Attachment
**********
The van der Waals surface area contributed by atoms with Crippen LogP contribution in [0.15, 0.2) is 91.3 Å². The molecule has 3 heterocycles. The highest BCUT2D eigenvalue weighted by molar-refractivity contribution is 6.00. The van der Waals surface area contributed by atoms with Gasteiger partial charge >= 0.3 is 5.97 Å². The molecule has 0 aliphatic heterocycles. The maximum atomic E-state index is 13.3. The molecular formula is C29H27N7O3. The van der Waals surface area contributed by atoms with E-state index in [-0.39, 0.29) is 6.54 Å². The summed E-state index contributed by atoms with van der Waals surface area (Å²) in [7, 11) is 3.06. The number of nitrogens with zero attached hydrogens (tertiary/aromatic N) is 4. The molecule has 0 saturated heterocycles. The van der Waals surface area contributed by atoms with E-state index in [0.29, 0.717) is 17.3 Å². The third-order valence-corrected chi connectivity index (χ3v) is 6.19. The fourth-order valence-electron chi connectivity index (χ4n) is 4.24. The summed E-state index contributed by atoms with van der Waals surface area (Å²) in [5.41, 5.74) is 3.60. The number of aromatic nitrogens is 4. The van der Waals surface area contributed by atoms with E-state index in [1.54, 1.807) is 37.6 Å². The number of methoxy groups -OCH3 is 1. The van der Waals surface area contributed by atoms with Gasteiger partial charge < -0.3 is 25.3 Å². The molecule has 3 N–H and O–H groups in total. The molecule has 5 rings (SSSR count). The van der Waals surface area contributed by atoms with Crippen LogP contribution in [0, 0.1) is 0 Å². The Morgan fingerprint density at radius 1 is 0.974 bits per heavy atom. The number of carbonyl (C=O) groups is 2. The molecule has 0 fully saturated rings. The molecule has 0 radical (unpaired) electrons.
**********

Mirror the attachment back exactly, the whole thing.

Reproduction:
The van der Waals surface area contributed by atoms with Crippen LogP contribution in [0.15, 0.2) is 91.3 Å². The molecule has 3 heterocycles. The highest BCUT2D eigenvalue weighted by molar-refractivity contribution is 6.00. The van der Waals surface area contributed by atoms with Gasteiger partial charge >= 0.3 is 5.97 Å². The molecule has 0 aliphatic heterocycles. The maximum atomic E-state index is 13.3. The molecular formula is C29H27N7O3. The van der Waals surface area contributed by atoms with E-state index in [-0.39, 0.29) is 6.54 Å². The summed E-state index contributed by atoms with van der Waals surface area (Å²) in [7, 11) is 3.06. The number of nitrogens with zero attached hydrogens (tertiary/aromatic N) is 4. The molecule has 0 saturated heterocycles. The van der Waals surface area contributed by atoms with E-state index in [0.29, 0.717) is 17.3 Å². The third-order valence-corrected chi connectivity index (χ3v) is 6.19. The fourth-order valence-electron chi connectivity index (χ4n) is 4.24. The summed E-state index contributed by atoms with van der Waals surface area (Å²) in [5.41, 5.74) is 3.60. The number of aromatic nitrogens is 4. The van der Waals surface area contributed by atoms with E-state index in [1.54, 1.807) is 37.6 Å². The number of methoxy groups -OCH3 is 1. The van der Waals surface area contributed by atoms with Gasteiger partial charge < -0.3 is 25.3 Å². The molecule has 3 N–H and O–H groups in total. The molecule has 5 rings (SSSR count). The van der Waals surface area contributed by atoms with Crippen LogP contribution in [0, 0.1) is 0 Å². The Morgan fingerprint density at radius 1 is 0.974 bits per heavy atom. The number of carbonyl (C=O) groups is 2. The molecule has 0 fully saturated rings. The molecule has 0 radical (unpaired) electrons.